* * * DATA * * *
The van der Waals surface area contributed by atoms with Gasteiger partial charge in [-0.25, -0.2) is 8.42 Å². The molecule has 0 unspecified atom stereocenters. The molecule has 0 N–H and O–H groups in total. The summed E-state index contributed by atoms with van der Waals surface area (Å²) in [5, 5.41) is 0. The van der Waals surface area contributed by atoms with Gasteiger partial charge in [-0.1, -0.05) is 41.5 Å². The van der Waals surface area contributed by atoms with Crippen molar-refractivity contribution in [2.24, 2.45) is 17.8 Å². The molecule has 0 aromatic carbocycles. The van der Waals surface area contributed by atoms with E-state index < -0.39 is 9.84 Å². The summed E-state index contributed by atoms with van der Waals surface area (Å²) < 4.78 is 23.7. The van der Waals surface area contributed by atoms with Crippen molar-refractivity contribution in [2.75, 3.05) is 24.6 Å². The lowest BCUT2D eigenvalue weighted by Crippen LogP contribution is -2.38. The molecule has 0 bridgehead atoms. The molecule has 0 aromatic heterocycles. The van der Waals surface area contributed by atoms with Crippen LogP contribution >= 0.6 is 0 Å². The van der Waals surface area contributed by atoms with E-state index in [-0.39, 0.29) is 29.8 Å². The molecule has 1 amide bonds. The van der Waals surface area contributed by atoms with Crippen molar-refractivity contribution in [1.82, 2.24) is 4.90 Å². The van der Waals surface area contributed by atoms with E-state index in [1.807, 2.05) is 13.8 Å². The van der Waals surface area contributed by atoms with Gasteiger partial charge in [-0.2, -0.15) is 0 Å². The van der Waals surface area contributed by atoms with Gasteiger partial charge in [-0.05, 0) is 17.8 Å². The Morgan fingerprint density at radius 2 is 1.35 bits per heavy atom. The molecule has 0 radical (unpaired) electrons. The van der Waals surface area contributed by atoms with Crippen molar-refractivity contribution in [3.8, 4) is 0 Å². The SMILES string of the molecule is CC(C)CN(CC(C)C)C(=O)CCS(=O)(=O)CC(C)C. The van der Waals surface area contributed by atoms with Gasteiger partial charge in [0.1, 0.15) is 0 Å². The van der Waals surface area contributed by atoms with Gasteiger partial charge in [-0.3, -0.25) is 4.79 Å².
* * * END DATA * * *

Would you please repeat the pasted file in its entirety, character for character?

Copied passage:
The van der Waals surface area contributed by atoms with Gasteiger partial charge in [-0.25, -0.2) is 8.42 Å². The molecule has 0 unspecified atom stereocenters. The molecule has 0 N–H and O–H groups in total. The summed E-state index contributed by atoms with van der Waals surface area (Å²) in [5, 5.41) is 0. The van der Waals surface area contributed by atoms with Gasteiger partial charge in [-0.1, -0.05) is 41.5 Å². The van der Waals surface area contributed by atoms with Crippen molar-refractivity contribution in [2.24, 2.45) is 17.8 Å². The molecule has 0 aromatic carbocycles. The van der Waals surface area contributed by atoms with E-state index < -0.39 is 9.84 Å². The summed E-state index contributed by atoms with van der Waals surface area (Å²) < 4.78 is 23.7. The van der Waals surface area contributed by atoms with Crippen molar-refractivity contribution in [2.75, 3.05) is 24.6 Å². The lowest BCUT2D eigenvalue weighted by Crippen LogP contribution is -2.38. The molecule has 0 bridgehead atoms. The molecule has 0 aromatic heterocycles. The van der Waals surface area contributed by atoms with Crippen LogP contribution >= 0.6 is 0 Å². The van der Waals surface area contributed by atoms with E-state index in [-0.39, 0.29) is 29.8 Å². The molecule has 1 amide bonds. The van der Waals surface area contributed by atoms with Crippen molar-refractivity contribution in [1.82, 2.24) is 4.90 Å². The van der Waals surface area contributed by atoms with E-state index in [1.807, 2.05) is 13.8 Å². The van der Waals surface area contributed by atoms with Gasteiger partial charge in [-0.2, -0.15) is 0 Å². The van der Waals surface area contributed by atoms with Gasteiger partial charge in [-0.05, 0) is 17.8 Å². The Morgan fingerprint density at radius 2 is 1.35 bits per heavy atom. The molecule has 0 radical (unpaired) electrons. The van der Waals surface area contributed by atoms with Crippen molar-refractivity contribution in [3.8, 4) is 0 Å². The SMILES string of the molecule is CC(C)CN(CC(C)C)C(=O)CCS(=O)(=O)CC(C)C. The van der Waals surface area contributed by atoms with Gasteiger partial charge in [0.1, 0.15) is 0 Å². The van der Waals surface area contributed by atoms with Gasteiger partial charge in [-0.3, -0.25) is 4.79 Å².